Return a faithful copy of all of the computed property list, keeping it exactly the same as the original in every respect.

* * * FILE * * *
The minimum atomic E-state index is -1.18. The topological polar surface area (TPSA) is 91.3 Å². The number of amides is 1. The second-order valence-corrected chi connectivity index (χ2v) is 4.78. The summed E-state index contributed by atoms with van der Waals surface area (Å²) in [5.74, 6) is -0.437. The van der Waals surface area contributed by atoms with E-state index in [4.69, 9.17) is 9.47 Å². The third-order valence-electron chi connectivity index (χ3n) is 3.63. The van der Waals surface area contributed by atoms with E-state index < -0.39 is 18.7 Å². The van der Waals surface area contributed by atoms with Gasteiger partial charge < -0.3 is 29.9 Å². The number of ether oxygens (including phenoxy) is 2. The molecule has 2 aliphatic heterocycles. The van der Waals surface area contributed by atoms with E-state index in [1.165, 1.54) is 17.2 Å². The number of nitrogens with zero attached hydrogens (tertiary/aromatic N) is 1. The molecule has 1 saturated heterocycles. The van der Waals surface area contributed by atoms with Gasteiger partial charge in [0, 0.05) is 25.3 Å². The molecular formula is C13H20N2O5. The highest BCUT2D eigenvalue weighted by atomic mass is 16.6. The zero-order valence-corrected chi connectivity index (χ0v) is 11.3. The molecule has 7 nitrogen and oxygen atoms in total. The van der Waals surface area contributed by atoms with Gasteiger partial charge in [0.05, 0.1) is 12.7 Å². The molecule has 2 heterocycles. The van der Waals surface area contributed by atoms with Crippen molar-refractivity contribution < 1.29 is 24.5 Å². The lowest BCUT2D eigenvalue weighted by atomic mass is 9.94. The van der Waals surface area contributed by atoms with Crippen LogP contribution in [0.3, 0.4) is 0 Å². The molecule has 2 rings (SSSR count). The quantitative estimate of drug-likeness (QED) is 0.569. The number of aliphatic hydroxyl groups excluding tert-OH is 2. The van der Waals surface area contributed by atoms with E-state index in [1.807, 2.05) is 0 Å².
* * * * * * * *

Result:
The minimum atomic E-state index is -1.18. The topological polar surface area (TPSA) is 91.3 Å². The number of amides is 1. The second-order valence-corrected chi connectivity index (χ2v) is 4.78. The summed E-state index contributed by atoms with van der Waals surface area (Å²) in [5.74, 6) is -0.437. The van der Waals surface area contributed by atoms with E-state index in [4.69, 9.17) is 9.47 Å². The third-order valence-electron chi connectivity index (χ3n) is 3.63. The van der Waals surface area contributed by atoms with E-state index < -0.39 is 18.7 Å². The van der Waals surface area contributed by atoms with Gasteiger partial charge < -0.3 is 29.9 Å². The number of ether oxygens (including phenoxy) is 2. The molecule has 2 aliphatic heterocycles. The van der Waals surface area contributed by atoms with E-state index in [1.165, 1.54) is 17.2 Å². The number of nitrogens with zero attached hydrogens (tertiary/aromatic N) is 1. The molecule has 1 saturated heterocycles. The van der Waals surface area contributed by atoms with Gasteiger partial charge in [0, 0.05) is 25.3 Å². The molecular formula is C13H20N2O5. The highest BCUT2D eigenvalue weighted by atomic mass is 16.6. The zero-order valence-corrected chi connectivity index (χ0v) is 11.3. The molecule has 7 nitrogen and oxygen atoms in total. The van der Waals surface area contributed by atoms with Gasteiger partial charge in [0.05, 0.1) is 12.7 Å². The molecule has 2 heterocycles. The van der Waals surface area contributed by atoms with Crippen molar-refractivity contribution < 1.29 is 24.5 Å². The lowest BCUT2D eigenvalue weighted by atomic mass is 9.94. The van der Waals surface area contributed by atoms with Crippen LogP contribution in [0.3, 0.4) is 0 Å². The molecule has 2 rings (SSSR count). The quantitative estimate of drug-likeness (QED) is 0.569. The number of aliphatic hydroxyl groups excluding tert-OH is 2. The van der Waals surface area contributed by atoms with E-state index in [1.807, 2.05) is 0 Å².